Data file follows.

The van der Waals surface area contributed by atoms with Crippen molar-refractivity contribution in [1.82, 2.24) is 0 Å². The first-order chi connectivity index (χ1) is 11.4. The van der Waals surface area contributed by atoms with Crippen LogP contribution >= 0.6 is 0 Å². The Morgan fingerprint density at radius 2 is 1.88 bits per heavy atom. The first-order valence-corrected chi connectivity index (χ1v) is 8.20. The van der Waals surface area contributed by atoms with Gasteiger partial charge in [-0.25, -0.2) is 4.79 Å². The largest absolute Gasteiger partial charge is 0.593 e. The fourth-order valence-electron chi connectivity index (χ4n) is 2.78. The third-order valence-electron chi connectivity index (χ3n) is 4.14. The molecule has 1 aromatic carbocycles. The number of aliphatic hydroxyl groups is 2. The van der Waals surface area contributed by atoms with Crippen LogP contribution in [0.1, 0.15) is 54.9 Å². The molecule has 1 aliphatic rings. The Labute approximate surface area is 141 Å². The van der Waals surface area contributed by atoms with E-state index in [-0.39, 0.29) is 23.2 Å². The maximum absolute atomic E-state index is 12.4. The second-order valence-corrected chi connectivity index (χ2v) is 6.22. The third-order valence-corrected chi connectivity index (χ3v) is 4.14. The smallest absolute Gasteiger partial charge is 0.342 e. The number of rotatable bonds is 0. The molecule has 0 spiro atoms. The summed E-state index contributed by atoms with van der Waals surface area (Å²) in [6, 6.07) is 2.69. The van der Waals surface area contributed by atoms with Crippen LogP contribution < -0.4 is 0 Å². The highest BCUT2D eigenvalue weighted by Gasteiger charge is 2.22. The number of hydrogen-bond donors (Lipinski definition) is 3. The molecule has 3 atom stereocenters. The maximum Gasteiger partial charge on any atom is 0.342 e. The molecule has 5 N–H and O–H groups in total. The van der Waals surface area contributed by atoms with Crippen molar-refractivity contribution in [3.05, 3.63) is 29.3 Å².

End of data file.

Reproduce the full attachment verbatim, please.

The van der Waals surface area contributed by atoms with Crippen molar-refractivity contribution in [1.82, 2.24) is 0 Å². The first-order chi connectivity index (χ1) is 11.4. The van der Waals surface area contributed by atoms with Crippen LogP contribution >= 0.6 is 0 Å². The Morgan fingerprint density at radius 2 is 1.88 bits per heavy atom. The first-order valence-corrected chi connectivity index (χ1v) is 8.20. The van der Waals surface area contributed by atoms with Gasteiger partial charge in [-0.25, -0.2) is 4.79 Å². The largest absolute Gasteiger partial charge is 0.593 e. The fourth-order valence-electron chi connectivity index (χ4n) is 2.78. The third-order valence-electron chi connectivity index (χ3n) is 4.14. The molecule has 1 aromatic carbocycles. The number of aliphatic hydroxyl groups is 2. The van der Waals surface area contributed by atoms with Crippen LogP contribution in [0.1, 0.15) is 54.9 Å². The molecule has 1 aliphatic rings. The Labute approximate surface area is 141 Å². The van der Waals surface area contributed by atoms with E-state index in [-0.39, 0.29) is 23.2 Å². The maximum absolute atomic E-state index is 12.4. The second-order valence-corrected chi connectivity index (χ2v) is 6.22. The third-order valence-corrected chi connectivity index (χ3v) is 4.14. The smallest absolute Gasteiger partial charge is 0.342 e. The number of rotatable bonds is 0. The molecule has 0 spiro atoms. The summed E-state index contributed by atoms with van der Waals surface area (Å²) in [6, 6.07) is 2.69. The van der Waals surface area contributed by atoms with Crippen LogP contribution < -0.4 is 0 Å². The highest BCUT2D eigenvalue weighted by Gasteiger charge is 2.22. The number of hydrogen-bond donors (Lipinski definition) is 3. The molecule has 3 atom stereocenters. The maximum Gasteiger partial charge on any atom is 0.342 e. The molecule has 5 N–H and O–H groups in total. The van der Waals surface area contributed by atoms with Crippen molar-refractivity contribution in [3.05, 3.63) is 29.3 Å².